Intake interview—A process developed by the prison’s treatment services provider to assess inmates upon admission as set forth in written local policy.

   Life safety code—A manual published and updated by the National Fire Protection Association specifying minimum standards for fire safety necessary in the public interest.

   Noncontact visitation—A program that restricts inmates from having physical contact with visitors by the use of physical barriers such as screens or glass, or both.

   Preventive maintenance—A system designed to enhance the longevity and usefulness of buildings and equipment in accordance with a planned schedule.

   Prison—A place, institution, building (or part thereof), set of buildings or area (whether or not enclosing a building or set of buildings) that is used for the lawful custody of individuals.

   Prison administrator—The official who has the day-to-day responsibility for managing and operating the county prison.

   Prison inspection—An onsite visit of a county prison by one or more Department inspectors to determine whether the county prison is in compliance with the minimum requirements of this chapter.

   Procedures—The detailed and sequential actions that must be executed to ensure that a policy is implemented.

   Restraints—Any device authorized by written local policy that is used to prevent escapes, prevent an inmate from injuring himself or other persons or prevent property damage.

   Secretary—The Secretary of the Department.

   Security devices

     (i)   Locks, gates, doors, bars, fences, screens, ceilings, floors, walls and barriers used to confine and control inmates.

     (ii)   The term also includes electronic monitoring equipment, security alarm systems, security light units, auxiliary power supplies and other equipment used to maintain prison security.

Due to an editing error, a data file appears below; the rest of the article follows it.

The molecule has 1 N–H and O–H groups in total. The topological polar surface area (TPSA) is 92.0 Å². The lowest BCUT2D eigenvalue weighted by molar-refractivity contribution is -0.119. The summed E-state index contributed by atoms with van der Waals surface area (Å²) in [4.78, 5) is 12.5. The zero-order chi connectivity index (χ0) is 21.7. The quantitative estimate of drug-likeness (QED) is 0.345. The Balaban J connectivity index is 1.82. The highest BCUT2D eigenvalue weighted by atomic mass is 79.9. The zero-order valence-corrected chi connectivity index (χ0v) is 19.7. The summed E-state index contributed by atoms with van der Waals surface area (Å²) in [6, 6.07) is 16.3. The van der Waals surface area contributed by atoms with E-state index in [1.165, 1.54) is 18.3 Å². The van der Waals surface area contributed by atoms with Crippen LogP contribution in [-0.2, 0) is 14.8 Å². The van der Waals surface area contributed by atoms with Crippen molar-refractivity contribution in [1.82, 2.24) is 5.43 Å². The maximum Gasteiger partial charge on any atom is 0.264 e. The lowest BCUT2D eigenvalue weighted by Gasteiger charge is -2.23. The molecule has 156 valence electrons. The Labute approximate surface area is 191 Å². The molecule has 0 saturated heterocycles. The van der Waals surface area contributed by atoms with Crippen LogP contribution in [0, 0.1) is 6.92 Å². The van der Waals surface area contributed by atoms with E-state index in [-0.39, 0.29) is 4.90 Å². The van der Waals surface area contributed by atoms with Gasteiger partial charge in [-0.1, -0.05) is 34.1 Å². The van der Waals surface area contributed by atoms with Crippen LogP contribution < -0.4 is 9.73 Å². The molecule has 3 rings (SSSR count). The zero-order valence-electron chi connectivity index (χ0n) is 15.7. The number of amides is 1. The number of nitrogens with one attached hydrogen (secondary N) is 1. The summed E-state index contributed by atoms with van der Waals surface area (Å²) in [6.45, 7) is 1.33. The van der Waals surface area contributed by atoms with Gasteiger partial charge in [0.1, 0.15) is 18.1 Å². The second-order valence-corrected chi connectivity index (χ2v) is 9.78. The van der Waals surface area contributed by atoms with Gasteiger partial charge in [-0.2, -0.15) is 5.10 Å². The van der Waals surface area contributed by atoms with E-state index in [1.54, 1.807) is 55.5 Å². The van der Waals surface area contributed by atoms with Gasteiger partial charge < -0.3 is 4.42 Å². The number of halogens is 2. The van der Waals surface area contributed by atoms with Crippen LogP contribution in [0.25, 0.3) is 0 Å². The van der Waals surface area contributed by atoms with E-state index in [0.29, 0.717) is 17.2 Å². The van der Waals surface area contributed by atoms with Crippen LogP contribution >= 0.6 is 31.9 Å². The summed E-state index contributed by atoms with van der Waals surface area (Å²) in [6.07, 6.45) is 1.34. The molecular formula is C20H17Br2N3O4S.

Security perimeter—The outer portions of a prison that provide for secure confinement of prison inmates.

   Segregation—The separation of an inmate from the general population for disciplinary or administrative reasons.

   Social services—A treatment service designed to promote the welfare of the community and the inmate, as through aid for physically and mentally handicapped, health maintenance, family development and employment opportunities.

   Training—An organized, planned and evaluated activity designed to achieve specific learning objectives and enhance the job performance of personnel.

   Training plan—A set of long-range or short-range training activities that equip staff with the knowledge, skills and attitudes they need to accomplish the goals of the organization.

   Treatment professional—An individual who possesses a bachelor’s degree and advanced training in the social or behavioral sciences.

   Treatment services—Alcohol and other drugs treatment, counseling, education or social services provided to an inmate during his confinement in the county prison.

   Treatment services provider—An employee or contractor of the county prison who is responsible for providing treatment services to inmates.

   Treatment training—Training required by the county prison’s treatment services provider as part of the prison’s treatment delivery system as set forth in local written policy.

   Unclothed search—An examination of an inmate’s unclothed body for weapons, contraband and physical abnormalities.

   Vulnerability analysis—A systematic and measurable performance-based evaluation of a prison that includes a prison analysis, planning, prison characterization, threat definition, identification of undesirable events, performance-testing physical protection systems, generation of adversary sequence diagrams, scenario development, timeline development and determination of risk for worst-case scenarios.

   Work release—An arrangement sanctioned by law that enables an inmate to be released into the community to maintain approved employment or other approved activity, or both.

   Written local policy—Local policy that clearly explains practices and procedures to be followed, requires compliance therewith, and provides for enforcement thereof. The Department will review the policies when inspecting county prisons.

Authority

   The provisions of this §  95.220a issued under section 506 of The Administrative Code of 1929 (71 P. S. §  186); amended under section 3(3) and (4) of the act of December 27, 1965 (P. L. 1237, No. 502) (61 P. S. §  460.3(3) and (4)).

Source

   The provisions of this §  95.220a adopted February 18, 2000, effective February 19, 2000, 30 Pa.B. 866; amended October 10, 2008, effective October 13, 2009, 38 Pa.B. 5627. Immediately preceding text appears at serial page (263828).